What is the best spray to kill weeds to prepare the lawn.

Discussion in 'Homeowner Assistance Forum' started by yungman, Mar 31, 2008.

  1. yungman

    yungman LawnSite Bronze Member
    from Calif.
    Posts: 1,274

    I have weeds in my back yard. I have not done any landscapping yet and I am planning to do it in a month or two. What is the best spray to kill off weeds? I use the RoundUp concentrate and it don't seems to work very well. Takes 2 times before it start to wilt, and very slow at that. Last time, I just till the soil, but the weeds came right back.
    Thanks
     
  2. MowHouston

    MowHouston LawnSite Bronze Member
    Posts: 1,012

    Maybe try skipping the Roundup and go to Lowe's or Home Depot and get the bottles of Glysophate. Not totally sure, try to find someone (gardening section) that knows what they are talking about.
     
  3. Marcos

    Marcos LawnSite Gold Member
    Posts: 3,720

    Well, to follow up on BGLC...glyphosate is the active ingredient of Roundup Pro.

    But there are bucco active ingredient %'s you can buy Roundup-type products in these days...from the 50% concentration (that ranchers use) all the way down to 4% and 5% dilution rates.

    The standard for Roundup Pro is 41% glyphosate; with the word "Pro" meaning that the glyphosate has a surfactant already mixed in with it.
    From there...the typical mix rates usually range from 2 to 5 oz / gallon water.

    Is your part of California especially cool right now, or during the time you sprayed ?
    Glyphosate's rate of translocation is greatly slowed when the plant's rate of growth is slowed...and /or cool weather sets in.

    Roundup Pro may kill the weeds that are there now...but it won't 'prevent' future weeds.
    Do you have another product in mind to use as a 'pre-emergent' for this same landscape area?

    Generally, what kind of plants are in this landscape ?
     
  4. yungman

    yungman LawnSite Bronze Member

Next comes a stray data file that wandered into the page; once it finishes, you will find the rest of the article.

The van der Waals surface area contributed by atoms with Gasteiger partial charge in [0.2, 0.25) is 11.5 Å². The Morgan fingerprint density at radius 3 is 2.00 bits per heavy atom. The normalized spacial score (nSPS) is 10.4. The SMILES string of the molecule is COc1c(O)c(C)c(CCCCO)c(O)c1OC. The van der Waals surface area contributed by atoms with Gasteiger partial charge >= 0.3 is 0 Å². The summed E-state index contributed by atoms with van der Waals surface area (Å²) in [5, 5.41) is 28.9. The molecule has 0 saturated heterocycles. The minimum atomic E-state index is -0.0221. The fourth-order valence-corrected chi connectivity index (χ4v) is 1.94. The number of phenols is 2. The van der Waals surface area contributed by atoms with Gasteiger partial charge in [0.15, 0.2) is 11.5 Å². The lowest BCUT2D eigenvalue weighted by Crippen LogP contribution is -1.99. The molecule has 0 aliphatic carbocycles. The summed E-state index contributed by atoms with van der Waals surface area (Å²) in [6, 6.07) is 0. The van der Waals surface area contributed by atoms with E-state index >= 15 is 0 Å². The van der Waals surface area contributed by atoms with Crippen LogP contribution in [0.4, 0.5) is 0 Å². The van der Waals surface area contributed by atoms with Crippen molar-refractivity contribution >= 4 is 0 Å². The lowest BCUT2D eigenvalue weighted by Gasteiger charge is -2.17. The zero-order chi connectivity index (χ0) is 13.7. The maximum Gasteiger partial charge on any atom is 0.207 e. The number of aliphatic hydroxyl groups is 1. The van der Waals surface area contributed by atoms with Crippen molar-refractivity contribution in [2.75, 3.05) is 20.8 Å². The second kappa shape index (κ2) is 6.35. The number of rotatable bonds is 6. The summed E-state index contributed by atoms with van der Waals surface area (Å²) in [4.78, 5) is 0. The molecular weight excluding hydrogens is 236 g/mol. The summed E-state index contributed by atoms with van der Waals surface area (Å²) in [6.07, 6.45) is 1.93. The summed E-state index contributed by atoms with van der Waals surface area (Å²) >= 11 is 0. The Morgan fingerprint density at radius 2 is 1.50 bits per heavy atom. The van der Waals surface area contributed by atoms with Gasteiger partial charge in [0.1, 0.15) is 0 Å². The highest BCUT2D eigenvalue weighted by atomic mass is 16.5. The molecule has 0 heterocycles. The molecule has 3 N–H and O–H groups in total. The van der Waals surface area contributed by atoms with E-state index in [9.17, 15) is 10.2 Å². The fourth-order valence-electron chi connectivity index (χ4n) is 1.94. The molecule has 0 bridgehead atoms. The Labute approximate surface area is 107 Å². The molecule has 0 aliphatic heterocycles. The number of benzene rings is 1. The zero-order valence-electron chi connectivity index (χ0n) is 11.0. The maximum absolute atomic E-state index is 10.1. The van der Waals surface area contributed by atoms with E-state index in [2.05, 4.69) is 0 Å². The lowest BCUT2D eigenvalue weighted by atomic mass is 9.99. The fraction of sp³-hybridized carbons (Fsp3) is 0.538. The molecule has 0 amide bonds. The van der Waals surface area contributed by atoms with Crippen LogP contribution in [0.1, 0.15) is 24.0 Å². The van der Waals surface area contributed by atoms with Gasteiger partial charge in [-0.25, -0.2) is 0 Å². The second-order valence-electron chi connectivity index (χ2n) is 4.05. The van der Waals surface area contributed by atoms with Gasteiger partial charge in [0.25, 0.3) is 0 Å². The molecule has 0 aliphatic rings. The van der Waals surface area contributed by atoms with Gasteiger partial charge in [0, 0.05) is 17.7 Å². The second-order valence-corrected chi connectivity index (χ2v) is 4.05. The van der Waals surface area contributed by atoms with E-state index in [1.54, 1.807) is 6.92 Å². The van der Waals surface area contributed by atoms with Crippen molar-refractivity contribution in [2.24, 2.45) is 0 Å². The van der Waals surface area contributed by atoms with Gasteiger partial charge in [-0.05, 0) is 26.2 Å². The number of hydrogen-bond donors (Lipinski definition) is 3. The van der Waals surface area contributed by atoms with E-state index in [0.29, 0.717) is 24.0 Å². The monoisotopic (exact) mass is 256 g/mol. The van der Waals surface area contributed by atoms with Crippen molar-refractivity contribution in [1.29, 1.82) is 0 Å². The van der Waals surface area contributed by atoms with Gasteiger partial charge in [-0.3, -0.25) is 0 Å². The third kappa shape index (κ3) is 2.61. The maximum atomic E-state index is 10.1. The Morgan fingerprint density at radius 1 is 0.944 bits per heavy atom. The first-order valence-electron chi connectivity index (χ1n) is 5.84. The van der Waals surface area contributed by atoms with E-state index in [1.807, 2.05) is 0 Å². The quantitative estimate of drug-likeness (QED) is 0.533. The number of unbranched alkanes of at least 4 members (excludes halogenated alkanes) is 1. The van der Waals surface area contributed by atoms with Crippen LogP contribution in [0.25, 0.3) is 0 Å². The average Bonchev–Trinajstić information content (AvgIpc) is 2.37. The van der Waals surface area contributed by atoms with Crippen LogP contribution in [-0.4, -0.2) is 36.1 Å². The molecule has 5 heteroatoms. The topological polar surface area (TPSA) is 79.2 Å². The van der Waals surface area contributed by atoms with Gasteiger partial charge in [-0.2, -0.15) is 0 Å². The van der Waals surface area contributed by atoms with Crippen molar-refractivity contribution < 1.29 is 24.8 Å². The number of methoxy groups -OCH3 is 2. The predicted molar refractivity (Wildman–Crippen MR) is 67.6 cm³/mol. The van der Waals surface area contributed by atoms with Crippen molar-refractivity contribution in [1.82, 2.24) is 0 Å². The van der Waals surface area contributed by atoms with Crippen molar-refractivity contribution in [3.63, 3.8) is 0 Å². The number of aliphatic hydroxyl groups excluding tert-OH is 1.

from Calif.
    Posts: 1,274

    Thanks for the info, I'll go and look for it. I don't worry about new growth, just want to get rit of the existing ones. I'll spray them if they dare to show up again to teach them a leason!!:laugh: I'll till the land when I am ready to landscape the yard.
     
  5. Marcos

    Marcos LawnSite Gold Member
    Posts: 3,720

    Well, yungman, if you don't want to mess around with applying any 'pre-emergent' herbicides, just make sure you apply a satisfactorily thick layer of mulch to choke out the weeds...maybe 3" or so thick will do.
     
  6. MowHouston

    MowHouston LawnSite Bronze Member
    Posts: 1,012

    good info I knew glysophate was the active ingredient in roundup but I didnt know how much.

    The bottles I saw were 41% glysophate anyhow I think is it pretty much the same difference then? ah well, good luck!
     
  7. ironman206

    ironman206 LawnSite Member
    from NY
    Posts: 3

    Why not try spraying 2-4,D. It will kill the weeds (dicots) and leave the grass (monocots). Made to get remove weeds from the lawn, yet leave the grass. I've seen it work in as little time as hours when mixed and applied correctly.
     
  8. jdmcat

    jdmcat LawnSite Senior Member
    from Idaho
    Posts: 439

    Roundup by itself can take up to 2 weeks before you see results on broadleaf weeds. Try mixing it together with 2,4-D to get a faster and more complete kill. Or you can mix in some Scythe or Reward to get results overnight, if you can get ahold of it anyway (I believe you need a pesticide license). One problem with glyphosate (Roundup) is that if you have hard water the glyphosate molecules bind up with the minerals and it loses it's effectiveness very quickly, sometimes within minutes. You can get a test kit for your water and if necessary you should be able to get some water softener at a farm store. Also if the leaves of the weeds you are trying to kill are dusty it will reduce the effectiveness of Roundup. Hope this helps.
     
  9. jdmcat

    jdmcat LawnSite Senior Member
    from Idaho
    Posts: 439

    I suppose I should ask what you are trying to achieve, do you want to kill off the whole yard and replant it? Or are you just trying to kill the weeds? If the latter, don't use Roundup, see if you can find a three-way broadleaf killer with 2,4-D, MCPA, and Triclopyr. This mix works well on most lawn weeds, although again you may need a pesticide license to get it.
     
  10. ironman206

    ironman206 LawnSite Member
    from NY
    Posts: 3

    before you start mixing chemicals, be sure to read the label. Some chemicals can not be mixed with others. You could be seriously injured if you mix chemicals together that can't mix and you get a reaction. If you want to keep the grass go with straight 2-4,D, if you want nothing, you need to get straight Roundup. Follow the labels and what they say, and you should get the result your looking for. At times it may require a second application.
     

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